China's first place for patents not quite the triumph it seems
Despite its high numbers of filings, the poor quality of applications throws the strength of the country's innovation into question
Thank you to the reader who drew my attention to reports last month that China has overtaken the United States as the world's biggest filer of patent applications.
According to a study published by the World Intellectual Property Organisation, China's State Intellectual Property Office received 526,412 patent applications in 2011. In contrast, the US Patent and Trademark Office got just 503,582.
What's more, almost 80 per cent of the applications filed in China came from local residents, while half the US filings were from foreigners.
Worldwide, the biggest corporate applicant for international patents was Chinese telecommunications-equipment maker ZTE, with domestic rival Huawei Technologies close behind in third place.
On the face of it, the rapid growth of China's patent filings over recent years (see the first chart) is a glowing testament to the strength of Chinese innovation, and would appear to promise great things for the economy's growth prospects.
Given that the number of China's patent applications has multiplied tenfold since 2000, few can doubt that Beijing is on target to hit its goal of two million annual filings by 2015.
Yet our reader is unconvinced. "How can we tell a good patent from a useless one?" he wonders.
It's a good question. Dig beneath the headline numbers, and China's achievement in surpassing the US begins to look rather less impressive.
The first thing to note is that last month's gushing news reports all focused on the figure for patent applications by the office at which they were filed.
However, if you look at the number of patent filings by the nationality of the applicant, the picture changes.
In 2011, Chinese inventors filed some 436,000 applications at offices around the world.
In contrast, Japanese boffins were responsible for more than 472,000 applications, catapulting the country into first place for patent filings.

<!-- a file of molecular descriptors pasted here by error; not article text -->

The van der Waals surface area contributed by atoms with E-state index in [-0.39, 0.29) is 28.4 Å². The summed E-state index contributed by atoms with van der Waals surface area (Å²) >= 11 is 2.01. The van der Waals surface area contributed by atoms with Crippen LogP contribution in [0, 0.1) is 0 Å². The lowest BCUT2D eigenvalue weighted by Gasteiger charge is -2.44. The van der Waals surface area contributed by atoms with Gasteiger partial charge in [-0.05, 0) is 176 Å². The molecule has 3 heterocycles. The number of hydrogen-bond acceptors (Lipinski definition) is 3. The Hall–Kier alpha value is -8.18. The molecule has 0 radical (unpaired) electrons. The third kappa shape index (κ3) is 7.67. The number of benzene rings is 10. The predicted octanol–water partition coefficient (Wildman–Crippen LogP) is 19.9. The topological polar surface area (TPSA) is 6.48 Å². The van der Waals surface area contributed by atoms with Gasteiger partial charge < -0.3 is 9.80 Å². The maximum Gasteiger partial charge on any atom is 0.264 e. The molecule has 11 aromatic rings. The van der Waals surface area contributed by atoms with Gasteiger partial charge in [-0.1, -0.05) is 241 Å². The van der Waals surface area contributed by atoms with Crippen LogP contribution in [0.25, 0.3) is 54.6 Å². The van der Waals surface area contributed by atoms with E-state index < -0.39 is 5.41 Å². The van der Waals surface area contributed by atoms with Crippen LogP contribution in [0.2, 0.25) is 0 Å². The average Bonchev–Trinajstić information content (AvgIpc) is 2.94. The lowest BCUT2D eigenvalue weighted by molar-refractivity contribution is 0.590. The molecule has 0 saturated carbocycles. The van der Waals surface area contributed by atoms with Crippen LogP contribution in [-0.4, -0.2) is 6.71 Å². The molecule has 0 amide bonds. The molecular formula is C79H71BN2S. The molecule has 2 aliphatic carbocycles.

Secondly, it is doubtful how much the raw numbers for patent applications really tell us about a country's ability to innovate. It's more informative to examine the numbers of patents actually granted, and if we look at these, the picture changes again.
China's State Intellectual Property Office may have received more than 500,000 filings in 2011, but it only granted 172,000 patents, and 35 per cent of those were from foreign applicants.
Worldwide, Chinese inventors were awarded just 118,000 patents in 2011. That puts China in third place behind Japan on more than 300,000 and the US on 200,000 (see the second chart).
And if you count the countries of the European Union as a single entity, then China slips another rung down the ladder into fourth place.
A glance at the areas in which Chinese inventors applied for patents is even more revealing. While China was responsible for huge numbers of filings in established fields like digital communications, its performance in cutting-edge technologies was weaker.
For example, although Beijing likes to boast that China leads the world in developing clean-energy technology, Chinese inventors accounted for only 10 per cent of worldwide filings for solar, wind and geothermal energy patents in 2011, and just 3 per cent of fuel-cell patent applications.
These figures would appear to support the conclusions of a report published last August by the European Union Chamber of Commerce in China that argued that despite China's high numbers of patent filings, the quality of many applications is poor, partly because of distortions produced by Beijing's targets.
As a result, the report concluded, "the strength of China's actual innovation is overhyped".
Our reader was right to be sceptical.